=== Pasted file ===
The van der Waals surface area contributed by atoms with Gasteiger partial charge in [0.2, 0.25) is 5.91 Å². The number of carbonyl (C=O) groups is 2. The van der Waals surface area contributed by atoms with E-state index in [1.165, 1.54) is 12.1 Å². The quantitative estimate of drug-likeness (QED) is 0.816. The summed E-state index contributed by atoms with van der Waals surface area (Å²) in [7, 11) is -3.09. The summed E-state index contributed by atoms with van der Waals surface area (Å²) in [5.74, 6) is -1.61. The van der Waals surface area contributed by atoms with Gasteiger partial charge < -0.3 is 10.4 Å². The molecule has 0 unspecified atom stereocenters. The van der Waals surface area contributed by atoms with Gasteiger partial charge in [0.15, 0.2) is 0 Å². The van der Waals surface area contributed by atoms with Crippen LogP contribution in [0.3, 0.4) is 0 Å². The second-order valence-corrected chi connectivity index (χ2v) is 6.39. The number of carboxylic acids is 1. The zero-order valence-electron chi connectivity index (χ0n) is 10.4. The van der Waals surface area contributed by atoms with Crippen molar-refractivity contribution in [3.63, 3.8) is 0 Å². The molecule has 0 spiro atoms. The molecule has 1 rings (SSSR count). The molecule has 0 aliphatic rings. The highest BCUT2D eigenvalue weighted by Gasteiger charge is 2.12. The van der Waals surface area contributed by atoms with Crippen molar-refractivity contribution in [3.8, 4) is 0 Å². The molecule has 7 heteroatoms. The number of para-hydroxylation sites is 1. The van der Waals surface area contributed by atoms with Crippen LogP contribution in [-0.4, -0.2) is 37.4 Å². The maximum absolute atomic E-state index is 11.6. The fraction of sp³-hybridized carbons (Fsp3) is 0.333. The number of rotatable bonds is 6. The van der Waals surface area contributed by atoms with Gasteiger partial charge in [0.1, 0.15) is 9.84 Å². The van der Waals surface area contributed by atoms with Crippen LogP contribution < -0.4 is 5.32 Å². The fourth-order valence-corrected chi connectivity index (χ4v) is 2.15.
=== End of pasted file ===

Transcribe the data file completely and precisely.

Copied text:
The van der Waals surface area contributed by atoms with Gasteiger partial charge in [0.2, 0.25) is 5.91 Å². The number of carbonyl (C=O) groups is 2. The van der Waals surface area contributed by atoms with E-state index in [1.165, 1.54) is 12.1 Å². The quantitative estimate of drug-likeness (QED) is 0.816. The summed E-state index contributed by atoms with van der Waals surface area (Å²) in [7, 11) is -3.09. The summed E-state index contributed by atoms with van der Waals surface area (Å²) in [5.74, 6) is -1.61. The van der Waals surface area contributed by atoms with Gasteiger partial charge < -0.3 is 10.4 Å². The molecule has 0 unspecified atom stereocenters. The van der Waals surface area contributed by atoms with Gasteiger partial charge in [0.15, 0.2) is 0 Å². The van der Waals surface area contributed by atoms with Crippen LogP contribution in [0.3, 0.4) is 0 Å². The second-order valence-corrected chi connectivity index (χ2v) is 6.39. The number of carboxylic acids is 1. The zero-order valence-electron chi connectivity index (χ0n) is 10.4. The van der Waals surface area contributed by atoms with Crippen molar-refractivity contribution in [3.63, 3.8) is 0 Å². The molecule has 0 spiro atoms. The molecule has 1 rings (SSSR count). The molecule has 0 aliphatic rings. The highest BCUT2D eigenvalue weighted by Gasteiger charge is 2.12. The van der Waals surface area contributed by atoms with Crippen molar-refractivity contribution in [3.8, 4) is 0 Å². The molecule has 7 heteroatoms. The number of para-hydroxylation sites is 1. The van der Waals surface area contributed by atoms with Crippen LogP contribution in [-0.4, -0.2) is 37.4 Å². The maximum absolute atomic E-state index is 11.6. The fraction of sp³-hybridized carbons (Fsp3) is 0.333. The number of rotatable bonds is 6. The van der Waals surface area contributed by atoms with Gasteiger partial charge in [0.1, 0.15) is 9.84 Å². The van der Waals surface area contributed by atoms with Crippen LogP contribution < -0.4 is 5.32 Å². The fourth-order valence-corrected chi connectivity index (χ4v) is 2.15.